Newsletter No.10 - Privacy
welcome to this, my tenth newsletter.
I thought I would focus on privacy issues in this one as with all the fuss about Facebook's privacy settings it is on many people's minds. Privacy is one of those topics that tend to polarise views and I am sure amongst those of you reading this there will be the whole spectrum from cavalier to cautious.
My own position is that if I don't want someone to find something out about me I don't write it on a computer. Maybe it is having been involved for so long in blogging, where the benefits of being open far outweigh any negative consequences, but I worry more about being ignored than having information stolen!
However, with that context in mind, I thought the following information might be useful to all of you, whatever your position on the risks associated with privacy on the web.
Facebook privacy settings
The trouble with Facebook is that they keep changing the default settings and have gone from being very closed to very open. On top of that they have made it very difficult to keep across what is going where and what can be shared by whom. This shows a casual attitude to say the least, especially as many Facebook users are relative newcomers to the web and may not have the experience or technical know how to keep across what is going on.
If you are unsure what is going where from your Facebook account, and I certainly was, this useful service will scan your page, work out what is being exposed, and let you adjust the settings appropriately.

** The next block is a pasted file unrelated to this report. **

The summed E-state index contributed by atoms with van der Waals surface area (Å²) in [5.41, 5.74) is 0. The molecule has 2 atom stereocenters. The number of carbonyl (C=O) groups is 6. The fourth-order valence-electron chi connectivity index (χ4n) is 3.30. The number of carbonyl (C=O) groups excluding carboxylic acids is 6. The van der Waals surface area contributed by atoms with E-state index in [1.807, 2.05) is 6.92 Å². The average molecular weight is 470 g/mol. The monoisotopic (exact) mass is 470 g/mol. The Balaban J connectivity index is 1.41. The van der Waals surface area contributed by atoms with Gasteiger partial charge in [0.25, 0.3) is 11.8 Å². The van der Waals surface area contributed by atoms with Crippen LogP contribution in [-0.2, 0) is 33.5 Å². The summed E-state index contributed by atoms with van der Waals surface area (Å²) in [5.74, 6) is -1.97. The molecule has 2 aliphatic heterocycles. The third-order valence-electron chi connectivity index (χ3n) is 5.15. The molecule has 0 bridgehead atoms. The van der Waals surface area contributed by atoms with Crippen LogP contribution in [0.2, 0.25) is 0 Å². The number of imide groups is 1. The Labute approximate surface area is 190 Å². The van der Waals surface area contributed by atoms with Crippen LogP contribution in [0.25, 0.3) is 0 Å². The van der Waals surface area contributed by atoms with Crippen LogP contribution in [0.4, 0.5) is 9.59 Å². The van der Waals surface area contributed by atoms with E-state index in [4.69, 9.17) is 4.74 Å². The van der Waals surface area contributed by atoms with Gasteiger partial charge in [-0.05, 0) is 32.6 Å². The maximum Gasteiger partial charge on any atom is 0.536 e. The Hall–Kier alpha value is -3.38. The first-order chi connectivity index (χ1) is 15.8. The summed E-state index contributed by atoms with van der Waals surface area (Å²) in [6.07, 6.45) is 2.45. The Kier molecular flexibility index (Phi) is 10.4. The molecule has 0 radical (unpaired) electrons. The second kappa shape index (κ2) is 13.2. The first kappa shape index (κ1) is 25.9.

Children and privacy
Obviously parents are concerned about the safety of their children online, not least because of the media making them paranoid about it! Some time ago I was interviewed on the BBC about this issue. I suggested that rather than making parents fearful of the web it would be better to make more of them more confident in knowing how to use it. They would then be better placed to advise their children about what safe is in all contexts - including the web!
If you are interested in finding out more about issues relating to children online, including cyber-bullying, Digizen have some useful content and links to further resources.
Google secure search
For the really concerned amongst you Google have started offering secure search. Google obviously still knows what you are searching for but this stops anyone in between finding out!
If you are interested in staying across the subject of privacy generally the UK Based Open Rights Group maintain an excellent wiki page on the subject and you can also follow the topic on the Electronic Frontier Foundation's blog.
This may be more related to vanity than privacy but if you haven't done so already it is worthwhile setting up a vanity search on Google. Hopefully everything said about you on the web will be positive but in case not it is better to find out sooner rather than later! Google have a simple page to let you set up an alert for your name, or any other topic, and be informed by email any time it appears in their index. You can also subscribe to those results in an RSS reader.
By an uncanny coincidence I was recently sent a review copy of my friend Antony Mayfield's new book My Web Shadow which deals with the issues of managing your online presence. It is more aimed at making a positive mark on the web than privacy per se but a lot of the issues and practices are relevant. Antony has worked in PR and online reputation management for many years and knows more than most about how to track and manage the impression you make online. This book is ideal for people relatively new to the web and covers a wide range of situations in which you need to be aware of the consequences of your online actions. He has loads of tips on how to increase your positive online presence and wise words about what to do when things go wrong. Although it is aimed more at web newcomers than folks like me I still got a lot out of the book and picked up a few useful url's on the way.
Thanks again for reading and as ever let me know what you think of this newsletter and do pass it on to friends or people you think might enjoy it.